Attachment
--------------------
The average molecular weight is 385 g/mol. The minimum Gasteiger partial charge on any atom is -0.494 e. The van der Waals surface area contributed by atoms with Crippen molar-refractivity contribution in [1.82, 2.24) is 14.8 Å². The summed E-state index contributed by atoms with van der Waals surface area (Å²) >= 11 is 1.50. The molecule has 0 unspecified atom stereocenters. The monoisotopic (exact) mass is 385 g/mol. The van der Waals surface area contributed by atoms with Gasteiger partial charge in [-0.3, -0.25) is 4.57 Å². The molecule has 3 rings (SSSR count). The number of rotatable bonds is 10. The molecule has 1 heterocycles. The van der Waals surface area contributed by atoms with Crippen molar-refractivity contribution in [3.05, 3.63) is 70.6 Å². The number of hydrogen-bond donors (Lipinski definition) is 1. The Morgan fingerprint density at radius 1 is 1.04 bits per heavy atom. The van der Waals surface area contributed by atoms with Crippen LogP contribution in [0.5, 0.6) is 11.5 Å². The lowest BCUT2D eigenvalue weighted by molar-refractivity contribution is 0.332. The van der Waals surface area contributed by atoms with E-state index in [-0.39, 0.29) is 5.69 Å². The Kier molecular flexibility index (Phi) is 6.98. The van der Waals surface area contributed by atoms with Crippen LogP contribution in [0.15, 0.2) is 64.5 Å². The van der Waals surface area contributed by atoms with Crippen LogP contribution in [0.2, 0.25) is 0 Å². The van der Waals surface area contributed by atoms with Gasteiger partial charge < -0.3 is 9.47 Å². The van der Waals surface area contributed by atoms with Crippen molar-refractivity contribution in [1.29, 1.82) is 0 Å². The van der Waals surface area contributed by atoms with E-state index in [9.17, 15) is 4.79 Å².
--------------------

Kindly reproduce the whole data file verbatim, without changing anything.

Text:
The average molecular weight is 385 g/mol. The minimum Gasteiger partial charge on any atom is -0.494 e. The van der Waals surface area contributed by atoms with Crippen molar-refractivity contribution in [1.82, 2.24) is 14.8 Å². The summed E-state index contributed by atoms with van der Waals surface area (Å²) >= 11 is 1.50. The molecule has 0 unspecified atom stereocenters. The monoisotopic (exact) mass is 385 g/mol. The van der Waals surface area contributed by atoms with Gasteiger partial charge in [-0.3, -0.25) is 4.57 Å². The molecule has 3 rings (SSSR count). The number of rotatable bonds is 10. The molecule has 1 heterocycles. The van der Waals surface area contributed by atoms with Crippen molar-refractivity contribution in [3.05, 3.63) is 70.6 Å². The number of hydrogen-bond donors (Lipinski definition) is 1. The Morgan fingerprint density at radius 1 is 1.04 bits per heavy atom. The van der Waals surface area contributed by atoms with Crippen LogP contribution in [0.5, 0.6) is 11.5 Å². The lowest BCUT2D eigenvalue weighted by molar-refractivity contribution is 0.332. The van der Waals surface area contributed by atoms with E-state index in [-0.39, 0.29) is 5.69 Å². The Kier molecular flexibility index (Phi) is 6.98. The van der Waals surface area contributed by atoms with Crippen LogP contribution in [0.15, 0.2) is 64.5 Å². The van der Waals surface area contributed by atoms with Crippen LogP contribution in [0.2, 0.25) is 0 Å². The van der Waals surface area contributed by atoms with Gasteiger partial charge < -0.3 is 9.47 Å². The van der Waals surface area contributed by atoms with Crippen molar-refractivity contribution in [1.29, 1.82) is 0 Å². The van der Waals surface area contributed by atoms with E-state index in [9.17, 15) is 4.79 Å².